- In a naive strategy, a driver performs a random walk over the city on weekdays from 9am-5pm, with locations dictated by passengers picked up and no relocations.
- In the relocation strategy, a driver in a given zone can choose to either wait for a passenger or relocate (but not change working times).
- In the flexible strategy a driver in a given zone can choose to either wait for a passenger or go home (pause working) — but not relocate. This strategy also naturally incorporates a common driver behaviour of working until a desired target earning has been reached, it will compute a schedule that minimises the (total) work time needed to reach a desired target earning.
Solving Max Earnings for the naive, the relocation, and the flexible strategies can be done by streamlined versions of the dynamic programming problem presented above; the details are omitted due to space constraints.
What happens when we don’t have perfect information?
It is possible to model the effects of noise in the information by considering a set of matrices within a certain input uncertainty threshold of the true matrix values. From this it is possible to compute the worst-case total expected earnings for a driver. The Robust Earnings problem finds the policy that leads to the minimum worst case.
… we can show (details omitted due to space constraints) that this problem can be solved by enhancing the total expected future earnings associated with Get Passenger in the dynamic programming routines with an optimization problem. We use an off-the-shelf minimizer…
(An extended version of the paper without the space constraints would be nice to see!).
Experimental results
So now to the fun stuff…
The dataset for the experiments is based on the NYC taxi dataset with data on over 200,000 taxi rides per day in 2015-16, enriched with data from the Uber API to give price estimates for the rides. Data from the Uber API was collected to recreate rides that occurred in the original dataset from October 2015 to March 2016.
The best options for fully flexible drivers
The following chart shows the daily drivers earnings that would have been obtained following different strategies.
The median earning of a driver following the naive strategy on a Sunday is $104 while that of a driver following flexible-relocation is $ 177, representing a 70% increase in median earnings. Averaged over all days of the week, this results in a 47% increase in median earnings per work day when following the flexible-relocation strategy.
Smart relocations through the day help a driver avoid becoming trapped in low-earning neighbourhoods. This turns out to beneficial even though it costs money to change zones when not carrying a passenger.
Uber’s surge pricing incentivises drivers to drive during peak hours in order to efficiently match demand with supply (and also has a demand-reducing effect from a passenger perspective). Should drivers chase surges?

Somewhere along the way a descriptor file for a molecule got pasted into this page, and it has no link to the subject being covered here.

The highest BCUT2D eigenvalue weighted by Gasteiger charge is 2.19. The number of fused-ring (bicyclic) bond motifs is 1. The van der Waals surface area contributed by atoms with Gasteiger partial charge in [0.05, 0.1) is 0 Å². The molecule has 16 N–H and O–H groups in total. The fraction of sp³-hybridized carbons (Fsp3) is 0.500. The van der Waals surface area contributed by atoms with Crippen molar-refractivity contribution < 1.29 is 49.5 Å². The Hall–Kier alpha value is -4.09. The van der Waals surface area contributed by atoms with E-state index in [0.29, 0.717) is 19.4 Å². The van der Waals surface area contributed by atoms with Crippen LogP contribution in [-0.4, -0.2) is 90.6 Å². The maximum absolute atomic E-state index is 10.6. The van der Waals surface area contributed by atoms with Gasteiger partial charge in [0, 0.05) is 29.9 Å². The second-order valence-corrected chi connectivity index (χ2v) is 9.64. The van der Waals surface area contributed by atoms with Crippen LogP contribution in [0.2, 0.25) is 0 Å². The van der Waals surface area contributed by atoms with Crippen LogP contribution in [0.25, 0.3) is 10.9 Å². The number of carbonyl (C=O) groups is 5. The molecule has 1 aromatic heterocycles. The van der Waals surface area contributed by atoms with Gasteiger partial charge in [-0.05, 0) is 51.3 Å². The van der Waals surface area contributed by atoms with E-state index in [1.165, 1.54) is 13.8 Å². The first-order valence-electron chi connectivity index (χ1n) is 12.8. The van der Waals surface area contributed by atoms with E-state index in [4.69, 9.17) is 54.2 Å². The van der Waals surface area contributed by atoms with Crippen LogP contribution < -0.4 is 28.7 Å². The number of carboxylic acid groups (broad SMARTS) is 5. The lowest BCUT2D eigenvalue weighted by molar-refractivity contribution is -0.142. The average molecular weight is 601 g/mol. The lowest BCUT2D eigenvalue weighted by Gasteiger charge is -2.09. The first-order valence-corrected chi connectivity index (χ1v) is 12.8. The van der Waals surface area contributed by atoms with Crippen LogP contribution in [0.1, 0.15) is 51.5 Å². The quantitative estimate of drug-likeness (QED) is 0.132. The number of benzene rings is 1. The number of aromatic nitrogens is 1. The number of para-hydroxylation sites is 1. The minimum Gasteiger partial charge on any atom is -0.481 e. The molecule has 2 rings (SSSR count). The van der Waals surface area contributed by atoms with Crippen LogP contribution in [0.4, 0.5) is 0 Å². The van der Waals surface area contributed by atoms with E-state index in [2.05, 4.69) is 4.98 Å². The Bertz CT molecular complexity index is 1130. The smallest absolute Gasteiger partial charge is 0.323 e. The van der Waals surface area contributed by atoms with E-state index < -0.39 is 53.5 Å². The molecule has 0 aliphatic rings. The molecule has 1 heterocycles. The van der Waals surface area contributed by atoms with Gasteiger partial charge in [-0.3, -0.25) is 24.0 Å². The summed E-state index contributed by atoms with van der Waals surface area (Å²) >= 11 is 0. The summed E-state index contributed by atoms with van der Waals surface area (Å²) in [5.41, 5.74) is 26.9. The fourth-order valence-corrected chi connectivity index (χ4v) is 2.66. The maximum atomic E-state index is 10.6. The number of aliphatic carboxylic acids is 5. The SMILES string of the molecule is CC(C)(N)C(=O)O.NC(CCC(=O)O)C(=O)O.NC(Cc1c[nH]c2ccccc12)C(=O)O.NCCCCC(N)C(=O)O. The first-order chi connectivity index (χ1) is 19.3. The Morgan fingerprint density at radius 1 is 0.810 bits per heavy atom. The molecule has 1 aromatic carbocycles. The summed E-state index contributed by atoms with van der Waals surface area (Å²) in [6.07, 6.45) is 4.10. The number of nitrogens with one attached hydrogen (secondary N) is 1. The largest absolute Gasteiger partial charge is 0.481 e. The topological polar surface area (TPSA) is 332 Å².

The following chart compares a ‘no surge’ baseline with the surge multiplier taken out of the equation, a ‘surge’ case in which the surge multiplier is used when calculating earnings, a a ‘surge chasing’ case in which a driver in a non-surging zone always relocates to the zone with the highest surge multiplier within a 10-minute drive radius.
We observe that blind “surge chasing” leads to lower earnings irrespective of the strategy being followed… “surge chasing” consistently fails to provide any tangible benefits as compared to following the pre-determined strategy. We conclude that actively and blindly chasing the surge is an ill-advised strategy and may lead to losses.
When is relocation most effective
A comparison of the simulated behaviour of drivers following the flexible and flexible-relocation strategies highlights the times when relocation is most effective.
Here we can see (through the increased number of drivers choosing to drive then) that relocation is most effective in the evening hours.
The impact of flexible working hours
A comparison of the simulated behaviour of drivers following the relocation and flexible-relocation strategies highlights the differences in working zones when a driver is free to chose their own hours.
Without flexible relocation drivers mostly chose to serve the centre of Manhattan. With flexible hours, there is no clear most-preferred relocation zone.
Strategy robustness in the face of noise
…all strategies remain resilient to a wide range of additional uncertainty, and we find that the relocation, flexible, and flexible-relocation strategies are most tolerant to uncertainty in the input-transition matrices. Interestingly, even with 99% uncertainty, the flexible-relocation strategy significantly outperforms the naive strategy with no uncertainty.
Being strategic using historical data can significantly improve driver earnings.
“routing for the underdog?” Was that a deliberate pun? If so, it was fantastic!!
When you write *There is something deeply rooted in the British psyche about routing for the underdog* is *routing for* a mis-spelling of *rooting for* or an altogether more subtle reference to the British psyche’s attitude towards establishing routes for taxis driven by the downtrodden ?
It’s a play on words. When pronounced with a British accent, ‘rooting’ and ‘routing’ sound the same. We do have a ‘rout’ (no ‘e’) that rhymes with ‘trout’, but that’s something altogether different…